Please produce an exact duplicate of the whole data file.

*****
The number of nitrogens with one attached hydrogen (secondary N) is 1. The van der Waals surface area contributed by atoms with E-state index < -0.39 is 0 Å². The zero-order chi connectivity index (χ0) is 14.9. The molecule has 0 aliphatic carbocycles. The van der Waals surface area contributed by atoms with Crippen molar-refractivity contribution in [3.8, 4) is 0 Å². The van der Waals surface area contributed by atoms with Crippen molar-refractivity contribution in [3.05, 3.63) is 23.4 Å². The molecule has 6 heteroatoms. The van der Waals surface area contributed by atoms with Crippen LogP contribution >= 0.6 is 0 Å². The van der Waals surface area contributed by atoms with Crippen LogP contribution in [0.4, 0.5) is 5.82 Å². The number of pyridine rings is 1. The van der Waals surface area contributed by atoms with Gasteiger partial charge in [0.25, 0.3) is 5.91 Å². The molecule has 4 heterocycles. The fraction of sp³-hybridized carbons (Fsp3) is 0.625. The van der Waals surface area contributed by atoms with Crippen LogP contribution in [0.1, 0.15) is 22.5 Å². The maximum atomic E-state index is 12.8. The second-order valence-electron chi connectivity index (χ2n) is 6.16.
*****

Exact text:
The number of nitrogens with one attached hydrogen (secondary N) is 1. The van der Waals surface area contributed by atoms with E-state index < -0.39 is 0 Å². The zero-order chi connectivity index (χ0) is 14.9. The molecule has 0 aliphatic carbocycles. The van der Waals surface area contributed by atoms with Crippen molar-refractivity contribution in [3.8, 4) is 0 Å². The van der Waals surface area contributed by atoms with Crippen molar-refractivity contribution in [3.05, 3.63) is 23.4 Å². The molecule has 6 heteroatoms. The van der Waals surface area contributed by atoms with Crippen LogP contribution >= 0.6 is 0 Å². The van der Waals surface area contributed by atoms with Crippen LogP contribution in [0.4, 0.5) is 5.82 Å². The number of pyridine rings is 1. The van der Waals surface area contributed by atoms with Gasteiger partial charge in [0.25, 0.3) is 5.91 Å². The molecule has 4 heterocycles. The fraction of sp³-hybridized carbons (Fsp3) is 0.625. The van der Waals surface area contributed by atoms with Crippen LogP contribution in [0.1, 0.15) is 22.5 Å². The maximum atomic E-state index is 12.8. The second-order valence-electron chi connectivity index (χ2n) is 6.16.